An age-old way of sharing information is through stories. We are often told of people sat around camp fires or even in homes around their winter fires, sharing stories from the past. Stories that have powerful messages.
They draw in the audience who lap up the atmosphere, the environment and the message. People remember how they felt when they heard the story.
So do you use stories enough to sell your products?
As a speaker, depending on the length of the speech, a theme and message is built around several stories. With a keynote speech, around 40 minutes in length, I would tell 4 – 5 stories. Each part of the speech has something for the audience to learn and to enforce the learning there is a short story which hopefully they remember.
When I share with people why I became an investor, I tell the story of a car crash and learning to walk again. How the impact of the crash forced me to give up a job I really enjoyed as I could no longer cope with the stress of the job and the stress of learning to walk.
It is a powerful story which takes people on a rollercoaster ride emotionally. By reading the faces of the audience I can quickly tell if I have created the bond I want with them. A hardened audience get a longer more emotional version of the story, a more pliable audience gets the shorter emotional version. It’s all about creating the bond so I can sell my product from the stage.
When I talk about the power of compounding interest, I tell the story of The Fairy Godmother and The Magic Train. A classic fairy tale style story about putting aside $2.73 a day and watching it grow to become wealthy. Along the way there are other people who want to join the train but they haven’t started the journey soon enough and have to pay much more to join the journey.
The audience again resonates with the story even though it is a fictious story. Yes, it uses actual numbers based on 14% Return on Investment (ROI) but people remember the human side of the story rather than the actual numbers or the timeline. It also creates the fear of missing out.
People remember stories, they remember how you made them feel.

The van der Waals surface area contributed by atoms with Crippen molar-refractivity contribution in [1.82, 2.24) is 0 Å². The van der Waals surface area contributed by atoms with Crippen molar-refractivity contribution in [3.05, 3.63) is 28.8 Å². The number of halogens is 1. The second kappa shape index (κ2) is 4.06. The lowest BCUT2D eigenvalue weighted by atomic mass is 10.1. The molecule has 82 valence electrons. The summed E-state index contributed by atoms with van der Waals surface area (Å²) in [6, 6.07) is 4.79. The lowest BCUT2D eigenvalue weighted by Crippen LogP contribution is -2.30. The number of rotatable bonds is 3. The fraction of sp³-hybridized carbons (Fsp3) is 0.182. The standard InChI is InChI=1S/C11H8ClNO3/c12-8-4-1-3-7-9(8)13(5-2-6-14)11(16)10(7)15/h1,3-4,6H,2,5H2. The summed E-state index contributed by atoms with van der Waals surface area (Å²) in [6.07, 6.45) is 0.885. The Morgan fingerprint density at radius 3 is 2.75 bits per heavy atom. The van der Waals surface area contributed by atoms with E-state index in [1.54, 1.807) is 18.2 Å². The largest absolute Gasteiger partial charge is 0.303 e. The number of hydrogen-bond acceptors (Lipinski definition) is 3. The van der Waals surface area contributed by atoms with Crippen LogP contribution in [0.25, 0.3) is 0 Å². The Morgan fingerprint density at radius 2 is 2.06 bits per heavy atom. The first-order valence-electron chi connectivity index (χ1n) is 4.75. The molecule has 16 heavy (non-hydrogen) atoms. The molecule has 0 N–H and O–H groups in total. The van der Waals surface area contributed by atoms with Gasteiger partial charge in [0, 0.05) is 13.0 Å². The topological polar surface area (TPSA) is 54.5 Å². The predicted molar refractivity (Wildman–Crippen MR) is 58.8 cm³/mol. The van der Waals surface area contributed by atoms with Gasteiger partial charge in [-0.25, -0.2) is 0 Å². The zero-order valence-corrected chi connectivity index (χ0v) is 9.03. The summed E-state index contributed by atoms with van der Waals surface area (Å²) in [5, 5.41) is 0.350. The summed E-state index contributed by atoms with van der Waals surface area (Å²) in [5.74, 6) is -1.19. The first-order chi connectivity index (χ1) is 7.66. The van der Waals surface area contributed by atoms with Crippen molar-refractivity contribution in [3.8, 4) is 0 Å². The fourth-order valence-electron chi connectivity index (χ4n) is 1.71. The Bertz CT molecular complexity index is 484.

Fiction books are a series of short stories, called chapters, helping to tell the overall story, the book. There is something that happens in each chapter which moves the story from setting the scene at the start to the outcome, conclusion at the end.
Crafting each chapter requires the writer to create a scene, to reveal a little more of the character of the hero or heroine of the story and to emotionally engage the reader to want to continue turning the pages.
The book creates a connection between the reader and the story being told.
If, I asked you what your favourite book is and why you like it so much, is it because there is something in the story you resonated with?
Non-Fiction books are the same. While each chapter is a lesson if you share a personal story of what you learnt from the lesson or how you applied it in your life then the reader remembers the lesson.
Create a Connection
When I lived in New Zealand, many years ago, the most successful adverts on the television were ones that told stories.
I remember one about a family break up and the little girl going on visits to parents and grand-parents. Emotional stories. This advert was selling butter. It is one of the most successful ad campaigns of its time.
Another, ad was a series of farm adventures for the farm owner, his dog and the truck salesman who was the sidekick. Again, a very successful campaign for selling farm trucks.
Yet, it is quite surprising, that a recent poll in one of my Facebook Groups where I asked if people would use a fictious story in a non-fiction book to make a point or sell a book met with a resounding no.
Your Salescopy is a Story
Modern day movies use the Heroes Journey template to tell their stories. It is designed to connect with the audience, make the hero or heroine seem more realistic. They have issues to overcome, learn along the way and come back a changed person who has thrived in the face of adversity.
As someone who loves Science Fiction – Star Wars, Stargate and the Marvel Universe, it becomes easy to see that each of the stories is based on The Heroes Journey. Each has a message to share about overcoming adversity, hope and personal growth.
Successful Salecopy is more grounded in reality.
It still uses the similar concept of the Heroes Journey by showing the reader you understand their problems because you once had a similar problem. You instantly connect with your audience as you are sharing the same issues your prospective buyer has.
You tell them how you overcame the problems with your product and the impact it has had on your life.
You create a story that sells your product.
At the start of this blog, I mentioned the story of The Fairy Godmother and The Magic Train, it is a story about compounding interest.
Can you imagine how people’s eyes would glaze over and their minds switch off if I said invest $1000 with 14% interest you make $140 by the end of the year. Reinvest it all the following year and add another $1000 at the end of the year you now have $300 interest and a balance of $2440.
Instead, I tell the story of a new mum, visited by a fairy godmother who tells her to invest $2.73 a day ($1000 a year) in a magic train, revealed at the end as being called Compound Interest and people engage with the story.
A fictious story based around fact. In fact, the best story tellers incorporate fiction and fact in creating the story. Why, because they know the power of stories.
So next time, you are thinking about how do you sell your product think about a story.
Can you create a story around your product which engages as many sense as possible, tugs at the emotions, takes the reader on a journey and creates a connection with your audience?